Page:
Submariners' joy as plaque honouring submarine service heroes from D-Day is unveiled in Portsmouth
THEY may have been known affectionately as ‘midget submarines’ for their small size.
But the critical role played by two X-craft boats and their crew in ensuring the pivotal D-Day landings went to plan was anything but tiny.
The vessels, X-20 and X-23, crossed the Channel days before the invasion of Normandy on a dangerous mission to gather key intelligence about the landing beaches.
Now, 77 years on from their mission, Portsmouth has paid tribute to the courageous submariners and their boats in the form of a commemorative plaque, unveiled at the Normandy wall of city’s D-Day Story museum.
Members of the Portsmouth and Gosport branches of the Submariners’ Association joined with the Lord Mayor of Portsmouth, Councillor Frank Jonas and Colonel Charles Ackroyd from the Portsmouth D-Day Museum Trust to mark the occasion.
Cllr Jonas was full of admiration for the crews of the two mini subs, who he described as ‘heroic’.
‘The crews of X-20 and X-23 performed a difficult job in hazardous conditions, and the work that submariners did in carrying out reconnaissance before and aiding navigation during D-Day played a critical role in helping the landings to succeed,’ he said.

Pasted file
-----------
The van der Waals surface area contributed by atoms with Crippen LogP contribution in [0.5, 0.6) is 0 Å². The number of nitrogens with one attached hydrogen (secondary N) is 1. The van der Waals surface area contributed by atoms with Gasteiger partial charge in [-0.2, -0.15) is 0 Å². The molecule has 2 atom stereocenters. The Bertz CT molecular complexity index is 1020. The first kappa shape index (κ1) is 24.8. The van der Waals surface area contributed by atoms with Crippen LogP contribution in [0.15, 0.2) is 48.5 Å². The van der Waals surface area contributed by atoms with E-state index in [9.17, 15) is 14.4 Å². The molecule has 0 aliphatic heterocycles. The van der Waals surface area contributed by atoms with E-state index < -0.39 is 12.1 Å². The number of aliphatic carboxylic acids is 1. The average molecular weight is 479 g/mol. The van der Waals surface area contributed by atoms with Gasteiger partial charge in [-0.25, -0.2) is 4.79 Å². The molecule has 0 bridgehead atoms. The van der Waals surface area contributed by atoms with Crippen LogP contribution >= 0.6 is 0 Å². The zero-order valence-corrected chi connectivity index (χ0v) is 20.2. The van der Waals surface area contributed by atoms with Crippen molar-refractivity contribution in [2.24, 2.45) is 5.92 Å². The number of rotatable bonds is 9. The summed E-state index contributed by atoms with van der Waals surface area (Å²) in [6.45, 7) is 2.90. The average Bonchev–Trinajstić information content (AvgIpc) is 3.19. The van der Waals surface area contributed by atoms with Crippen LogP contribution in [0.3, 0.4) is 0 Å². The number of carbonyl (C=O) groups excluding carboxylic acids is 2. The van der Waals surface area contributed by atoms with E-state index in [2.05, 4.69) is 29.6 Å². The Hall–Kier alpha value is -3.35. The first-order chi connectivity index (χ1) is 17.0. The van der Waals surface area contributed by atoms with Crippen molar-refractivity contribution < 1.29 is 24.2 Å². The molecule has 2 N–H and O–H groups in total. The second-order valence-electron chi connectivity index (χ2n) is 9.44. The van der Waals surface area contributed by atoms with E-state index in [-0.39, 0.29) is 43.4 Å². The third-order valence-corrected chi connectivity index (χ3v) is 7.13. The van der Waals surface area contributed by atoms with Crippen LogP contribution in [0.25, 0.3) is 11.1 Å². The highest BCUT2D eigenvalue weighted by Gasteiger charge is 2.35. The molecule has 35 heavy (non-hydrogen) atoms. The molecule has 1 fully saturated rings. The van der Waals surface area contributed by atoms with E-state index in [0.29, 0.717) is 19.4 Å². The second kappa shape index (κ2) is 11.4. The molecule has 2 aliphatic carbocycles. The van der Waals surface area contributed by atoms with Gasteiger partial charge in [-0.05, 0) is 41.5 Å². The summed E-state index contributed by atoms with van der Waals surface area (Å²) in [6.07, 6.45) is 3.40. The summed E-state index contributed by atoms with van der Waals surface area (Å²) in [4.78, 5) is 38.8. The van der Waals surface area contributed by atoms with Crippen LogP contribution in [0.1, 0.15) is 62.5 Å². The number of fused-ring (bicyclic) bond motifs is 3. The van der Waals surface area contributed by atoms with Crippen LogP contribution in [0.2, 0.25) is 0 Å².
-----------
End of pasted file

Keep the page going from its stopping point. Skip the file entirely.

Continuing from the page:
‘As a city we are very proud of our naval heritage, including our part in the history of the Royal Navy’s submarine service.
‘Many Portsmouth sailors have served in submarines for over 100 years, and seeing that the service of their shipmates has been recognised will mean a great deal to them and their families.’
The crews of the X-boats were made up of commandos from the elite Combined Operations Pilotage and Reconnaissance Parties, formed on the orders of Lord Louis Mountbatten.
They launched from Hayling Island five days before the original June 5 date of D-Day.
Each midget submarine had a crew of five men and at just 51ft in length and 6ft wide, conditions were cramped.
Their role was to gather intelligence on the beaches and the type of sand to ensure Allied vehicles could safely land on it.
They also helped guide the enormous armada of 7,000 naval vessels taking part in the Allied invasion of France during the Second World War.
Serving submariner Warrant Officer Class 1 Steve Thorpe attended the plaque unveiling.
The Portsmouth-based sailor, who has served on a number of different submarines during his 36-year naval career, said it was a proud moment.
‘It’s vitally important that the heritage is continued and their memories live on,’ he added. ‘They endured so many hardships. People think today modern submarines are tough but it is nothing compared to what they had to endure.’
Veteran submariner Peter Goodwin was behind the design of the plaque. The 70-year-old from Southsea, who served 18 years in the submarine service, said: ‘This means a lot to me. People talk a lot about the military side of D-Day but they don’t realise what sort of a role the Royal Navy played – especially the submarine service.
‘They had such an important job. It’s great they have been remembered here in Portsmouth.’
Pat Wilson, 82, of Portchester – who was a cook in the submarine service during the 1960s – added: ‘This is very special. I met people face-to-face who served in these boats. I can’t imagine how cramped it had to have been.’